# Are the conclusions in "The proximal origin of SARS-CoV-2" legit?

Bioinformatics Asked on September 2, 2021

I don’t have any background in genetics and bioinformatics, so I ask you if you think that the arguments provided in the article The proximal origin of SARS-CoV-2 by Andersen et al. are convincing. In particular:

While the analyses above suggest that SARS-CoV-2 may bind human ACE2 with high affinity, computational analyses predict that the interaction is not ideal and that the RBD sequence is different from those shown in SARS-CoV to be optimal for receptor binding. Thus, the high-affinity binding of the SARS-CoV-2 spike protein to human ACE2 is most likely the result of natural selection…

I interpret this passage as “if the virus had been engineered, they would have done a better job”. Is this interpretation correct? And if it is, does it sound convincing to you as a proof that the virus developed in nature?

The second motivation given in the article is the following:

Furthermore, if genetic manipulation had been performed, one of the several reverse-genetic systems available for betacoronaviruses would probably have been used

Again, do you think that this exclude the possibility of a human intervention in the creation of the virus?

Edit: I am a fan of Occam razor, I know that the scenario in which the virus originated in the wild is by far more likely than the human engineered scenario. I just want to know if, given our current knowledge in genetics, would have been possible for some high skilled researchers to engineered COVID19 (without implying that they did this with any bad purpose)?

Edit 2: I share the concerns of the author of this post, that is, that the findings of the article are merely opinions and some of arguments are misleading. Anyone having a solid technical background can comment on this? China owns Nature magazine’s ass – Debunking “The proximal origin of SARS-CoV-2” claiming COVID-19 definitely wasn’t from a lab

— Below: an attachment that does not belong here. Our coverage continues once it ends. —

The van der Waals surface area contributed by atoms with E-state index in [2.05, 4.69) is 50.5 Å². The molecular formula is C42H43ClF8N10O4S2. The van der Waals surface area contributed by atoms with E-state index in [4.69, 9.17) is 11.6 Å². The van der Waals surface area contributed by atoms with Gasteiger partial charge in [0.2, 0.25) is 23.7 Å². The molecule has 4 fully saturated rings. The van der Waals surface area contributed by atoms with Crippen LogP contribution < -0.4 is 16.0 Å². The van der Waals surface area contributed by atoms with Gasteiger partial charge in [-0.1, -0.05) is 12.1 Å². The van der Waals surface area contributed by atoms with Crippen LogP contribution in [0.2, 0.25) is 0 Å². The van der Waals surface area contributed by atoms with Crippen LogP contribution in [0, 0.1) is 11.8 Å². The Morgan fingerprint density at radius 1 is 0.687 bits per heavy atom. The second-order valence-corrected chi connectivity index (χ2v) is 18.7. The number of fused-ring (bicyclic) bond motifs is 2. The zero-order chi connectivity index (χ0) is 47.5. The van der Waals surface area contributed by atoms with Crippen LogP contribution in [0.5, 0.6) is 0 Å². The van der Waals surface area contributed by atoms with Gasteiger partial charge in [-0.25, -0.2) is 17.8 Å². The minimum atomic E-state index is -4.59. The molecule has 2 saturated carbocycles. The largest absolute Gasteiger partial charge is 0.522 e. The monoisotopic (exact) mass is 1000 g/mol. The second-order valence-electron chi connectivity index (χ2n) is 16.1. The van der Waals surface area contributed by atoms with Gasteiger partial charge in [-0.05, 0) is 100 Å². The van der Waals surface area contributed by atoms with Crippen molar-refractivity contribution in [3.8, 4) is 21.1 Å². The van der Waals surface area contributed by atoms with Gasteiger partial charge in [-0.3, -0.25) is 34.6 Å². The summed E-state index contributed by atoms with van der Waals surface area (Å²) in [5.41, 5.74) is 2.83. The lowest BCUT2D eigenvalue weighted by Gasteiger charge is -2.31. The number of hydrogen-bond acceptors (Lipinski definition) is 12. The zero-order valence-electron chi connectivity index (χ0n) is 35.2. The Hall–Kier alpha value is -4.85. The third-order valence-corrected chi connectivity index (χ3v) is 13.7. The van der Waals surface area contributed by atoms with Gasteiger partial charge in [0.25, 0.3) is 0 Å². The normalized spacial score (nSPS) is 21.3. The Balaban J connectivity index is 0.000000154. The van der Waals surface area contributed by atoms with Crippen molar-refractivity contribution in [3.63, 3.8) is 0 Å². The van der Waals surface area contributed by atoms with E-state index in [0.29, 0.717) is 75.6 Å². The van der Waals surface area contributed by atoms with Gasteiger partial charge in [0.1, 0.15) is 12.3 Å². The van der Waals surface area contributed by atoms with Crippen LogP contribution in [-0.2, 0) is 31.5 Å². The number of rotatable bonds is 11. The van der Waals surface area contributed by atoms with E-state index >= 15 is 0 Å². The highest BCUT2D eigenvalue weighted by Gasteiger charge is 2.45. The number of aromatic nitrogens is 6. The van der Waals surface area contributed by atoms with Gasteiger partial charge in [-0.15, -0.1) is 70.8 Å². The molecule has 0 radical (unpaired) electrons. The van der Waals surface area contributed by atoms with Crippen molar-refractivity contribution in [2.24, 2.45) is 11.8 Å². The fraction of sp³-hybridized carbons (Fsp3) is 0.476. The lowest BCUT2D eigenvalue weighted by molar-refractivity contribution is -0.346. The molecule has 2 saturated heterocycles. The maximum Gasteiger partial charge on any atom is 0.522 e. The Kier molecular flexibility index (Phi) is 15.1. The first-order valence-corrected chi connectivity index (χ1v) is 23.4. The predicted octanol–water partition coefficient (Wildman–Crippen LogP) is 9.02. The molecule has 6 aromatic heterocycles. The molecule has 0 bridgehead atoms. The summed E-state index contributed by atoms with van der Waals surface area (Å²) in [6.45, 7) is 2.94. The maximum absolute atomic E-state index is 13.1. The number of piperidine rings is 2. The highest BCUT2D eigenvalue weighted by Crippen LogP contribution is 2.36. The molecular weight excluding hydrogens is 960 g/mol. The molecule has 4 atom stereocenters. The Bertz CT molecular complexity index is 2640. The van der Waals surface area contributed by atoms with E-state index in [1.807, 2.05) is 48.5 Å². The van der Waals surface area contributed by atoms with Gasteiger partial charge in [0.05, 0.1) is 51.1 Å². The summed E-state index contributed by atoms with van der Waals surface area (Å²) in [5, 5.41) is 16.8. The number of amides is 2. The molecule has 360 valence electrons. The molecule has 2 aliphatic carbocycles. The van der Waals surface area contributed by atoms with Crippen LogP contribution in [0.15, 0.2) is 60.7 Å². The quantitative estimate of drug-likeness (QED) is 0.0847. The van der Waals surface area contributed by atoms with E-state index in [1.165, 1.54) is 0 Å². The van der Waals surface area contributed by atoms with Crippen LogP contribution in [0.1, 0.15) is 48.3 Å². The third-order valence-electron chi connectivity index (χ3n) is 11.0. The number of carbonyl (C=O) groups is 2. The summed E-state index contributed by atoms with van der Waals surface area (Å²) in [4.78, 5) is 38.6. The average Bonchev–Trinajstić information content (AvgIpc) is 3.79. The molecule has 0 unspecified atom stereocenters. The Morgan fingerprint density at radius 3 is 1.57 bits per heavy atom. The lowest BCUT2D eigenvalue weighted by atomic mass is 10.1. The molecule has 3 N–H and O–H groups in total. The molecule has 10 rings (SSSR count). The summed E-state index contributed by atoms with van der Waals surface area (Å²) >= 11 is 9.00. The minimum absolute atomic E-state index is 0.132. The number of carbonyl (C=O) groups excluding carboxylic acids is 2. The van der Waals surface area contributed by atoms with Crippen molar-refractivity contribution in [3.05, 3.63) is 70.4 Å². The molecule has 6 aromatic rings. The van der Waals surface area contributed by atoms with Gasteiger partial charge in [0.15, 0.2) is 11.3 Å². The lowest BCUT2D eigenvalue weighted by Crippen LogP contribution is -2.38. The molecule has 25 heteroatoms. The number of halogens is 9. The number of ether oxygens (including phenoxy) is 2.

In summary, the authors are saying the complete opposite of "human intervention".

While the analyses above suggest that SARS-CoV-2 may bind human ACE2 with high affinity, computational analyses predict that the interaction is not ideal and that the RBD sequence is different from those shown in SARS-CoV to be optimal for receptor binding.

The interaction with ACE2 is taking place on the Spike protein (S) in both COVID-19 and SARS-Cov. The S protein is very different between COVID-19 and SARS both in terms of sequence and COVID-19 includes an additional furin cleavage site, meaning structurally it is quite distinct. The "computational analysis predicts" is difficult because there is no crystal structure for COVID-19 S protein therefore modelling ligand binding is essentially guess work, particularly as it comprises an additional (furin) cleaved domain. What the authors appear to conclude is that they cannot map ACE2-Spike binding of COVID-19 using an established SARS S protein structure. I assume they are homology modelling SARS-CoV onto COVID-19 S protein sequence data. In my personal opinion there is no way to homology model an additional furin protease cleavage site (furin is a host protease) so it would be difficult for "good fit" to occur, but it is just my opinion and the authors may have established methods to overcome this notable limitation, e.g. similar phenomena occur in influenza.